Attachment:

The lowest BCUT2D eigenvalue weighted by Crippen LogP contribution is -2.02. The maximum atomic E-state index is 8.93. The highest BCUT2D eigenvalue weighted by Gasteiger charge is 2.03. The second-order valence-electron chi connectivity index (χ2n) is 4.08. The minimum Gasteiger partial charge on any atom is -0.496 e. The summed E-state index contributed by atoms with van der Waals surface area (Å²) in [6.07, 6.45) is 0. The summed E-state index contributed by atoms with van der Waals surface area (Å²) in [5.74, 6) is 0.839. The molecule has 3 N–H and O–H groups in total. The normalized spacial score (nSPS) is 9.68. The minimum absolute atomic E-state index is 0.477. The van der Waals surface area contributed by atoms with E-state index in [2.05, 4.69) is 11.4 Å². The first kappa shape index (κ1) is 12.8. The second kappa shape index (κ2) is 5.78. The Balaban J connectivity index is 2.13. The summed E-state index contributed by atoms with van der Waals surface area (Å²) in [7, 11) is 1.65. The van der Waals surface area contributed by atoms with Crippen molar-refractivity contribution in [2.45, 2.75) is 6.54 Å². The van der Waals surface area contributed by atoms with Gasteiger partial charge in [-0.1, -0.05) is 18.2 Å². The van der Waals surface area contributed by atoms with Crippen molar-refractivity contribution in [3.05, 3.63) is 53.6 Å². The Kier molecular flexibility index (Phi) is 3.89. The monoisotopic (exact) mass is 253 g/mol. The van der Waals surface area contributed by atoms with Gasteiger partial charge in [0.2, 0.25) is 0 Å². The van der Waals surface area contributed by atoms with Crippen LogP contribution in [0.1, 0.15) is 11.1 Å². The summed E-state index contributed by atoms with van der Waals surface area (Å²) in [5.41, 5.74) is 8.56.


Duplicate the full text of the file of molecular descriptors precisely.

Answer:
The lowest BCUT2D eigenvalue weighted by Crippen LogP contribution is -2.02. The maximum atomic E-state index is 8.93. The highest BCUT2D eigenvalue weighted by Gasteiger charge is 2.03. The second-order valence-electron chi connectivity index (χ2n) is 4.08. The minimum Gasteiger partial charge on any atom is -0.496 e. The summed E-state index contributed by atoms with van der Waals surface area (Å²) in [6.07, 6.45) is 0. The summed E-state index contributed by atoms with van der Waals surface area (Å²) in [5.74, 6) is 0.839. The molecule has 3 N–H and O–H groups in total. The normalized spacial score (nSPS) is 9.68. The minimum absolute atomic E-state index is 0.477. The van der Waals surface area contributed by atoms with E-state index in [2.05, 4.69) is 11.4 Å². The first kappa shape index (κ1) is 12.8. The second kappa shape index (κ2) is 5.78. The Balaban J connectivity index is 2.13. The summed E-state index contributed by atoms with van der Waals surface area (Å²) in [7, 11) is 1.65. The van der Waals surface area contributed by atoms with Crippen molar-refractivity contribution in [2.45, 2.75) is 6.54 Å². The van der Waals surface area contributed by atoms with Gasteiger partial charge in [-0.1, -0.05) is 18.2 Å². The van der Waals surface area contributed by atoms with Crippen molar-refractivity contribution in [3.05, 3.63) is 53.6 Å². The Kier molecular flexibility index (Phi) is 3.89. The monoisotopic (exact) mass is 253 g/mol. The van der Waals surface area contributed by atoms with Gasteiger partial charge in [0.2, 0.25) is 0 Å². The van der Waals surface area contributed by atoms with Crippen LogP contribution in [0.1, 0.15) is 11.1 Å². The summed E-state index contributed by atoms with van der Waals surface area (Å²) in [5.41, 5.74) is 8.56.